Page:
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What is innovation?

Definitions from the literature

[MD06]: something unusual or statistically infrequent, notable, valuable, and of high quality.

[RSC05]: “…the ability to introduce and apply beneficial processes, products, or procedures that are new to that area….”

  • “…innovation is comprised of two distinct stages – the generation of an idea and its subsequent application – whereas creativity only involves the first of these stages.”
  • “[Creativity]] involves the generation of ideas that are entirely novel, whereas innovation only requires that such ideas are new to a particular area.”
  • “…it therefore seems likely that creativity is more closely aligned with radical rather than incremental innovation.”

Post by Harold Nelson to phd-design, 22 May 2008: When I talk with people in organizations who have decided innovation is the strategy of choice, I try to define innovation as 'the process of making something new a part of a population's everyday life'. Processes like those described in the book “Tipping Point” (Malcolm Gladwell, 2000), or the article “The Long Nose of Innovation” (Bill Buxton, BusinessWeek 2008), or Everett Rogers' model of the diffusion of innovation are all examples of innovation processes. Innovation can be accomplished through 'selling', 'serving', 'imposing' or other means of infusing new ideas into a population. I explain to them that different sources can produce 'new' (to them) ideas or things as innovations, for example: old ideas that are merely new to a particular population ( 'democratic governance' in societies that have never had that experience.) I also explain that successful innovations are not by definition– good. An example I use is the spread of crack cocaine in the US. It is one of the most successful innovations in recent history for this part of the world. It is diffused throughout urban, suburban, small town, and rural areas.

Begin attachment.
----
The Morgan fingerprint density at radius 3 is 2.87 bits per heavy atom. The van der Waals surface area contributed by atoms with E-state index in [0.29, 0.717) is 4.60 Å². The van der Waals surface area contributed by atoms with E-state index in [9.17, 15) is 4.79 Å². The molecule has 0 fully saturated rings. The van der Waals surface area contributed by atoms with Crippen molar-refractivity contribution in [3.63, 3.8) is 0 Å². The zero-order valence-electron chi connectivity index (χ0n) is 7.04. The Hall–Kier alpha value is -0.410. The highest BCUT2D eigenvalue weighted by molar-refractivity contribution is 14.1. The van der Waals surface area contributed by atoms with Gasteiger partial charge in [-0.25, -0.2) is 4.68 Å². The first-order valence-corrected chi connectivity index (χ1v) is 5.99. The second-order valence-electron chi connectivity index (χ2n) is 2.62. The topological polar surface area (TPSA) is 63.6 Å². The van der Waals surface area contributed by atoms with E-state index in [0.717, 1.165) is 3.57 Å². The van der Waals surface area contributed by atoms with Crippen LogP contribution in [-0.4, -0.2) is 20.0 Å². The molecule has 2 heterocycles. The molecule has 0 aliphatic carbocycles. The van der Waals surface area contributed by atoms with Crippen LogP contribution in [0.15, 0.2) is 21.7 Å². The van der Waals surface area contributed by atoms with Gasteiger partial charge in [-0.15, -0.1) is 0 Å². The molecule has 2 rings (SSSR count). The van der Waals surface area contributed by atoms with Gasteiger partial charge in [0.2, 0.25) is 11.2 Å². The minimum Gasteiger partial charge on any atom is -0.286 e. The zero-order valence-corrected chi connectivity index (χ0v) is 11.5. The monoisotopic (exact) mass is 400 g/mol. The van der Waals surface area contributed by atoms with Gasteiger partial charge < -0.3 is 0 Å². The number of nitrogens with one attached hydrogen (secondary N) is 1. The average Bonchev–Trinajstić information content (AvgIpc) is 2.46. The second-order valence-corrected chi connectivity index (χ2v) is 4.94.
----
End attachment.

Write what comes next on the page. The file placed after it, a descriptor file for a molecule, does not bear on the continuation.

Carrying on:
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See Also


[MD06]. R. Milgram & N. Davidovich. 2006. Creative thinking as a predictor of teacher effectiveness at three levels: Elementary, secondary, and higher education. Proc 26th International Congress of Applied Psychology [CD-ROM]. Athens, Greece.
[RSC05]. M.A. Robinson, P.R. Sparrow, C. Clegg and K. Birdi 2005. Design engineering competencies: future requirements and predicted changes in the forthcoming decade. Design Studies, 26:123-153.
design/innovation.txt · Last modified: 2020.03.12 13:30 (external edit)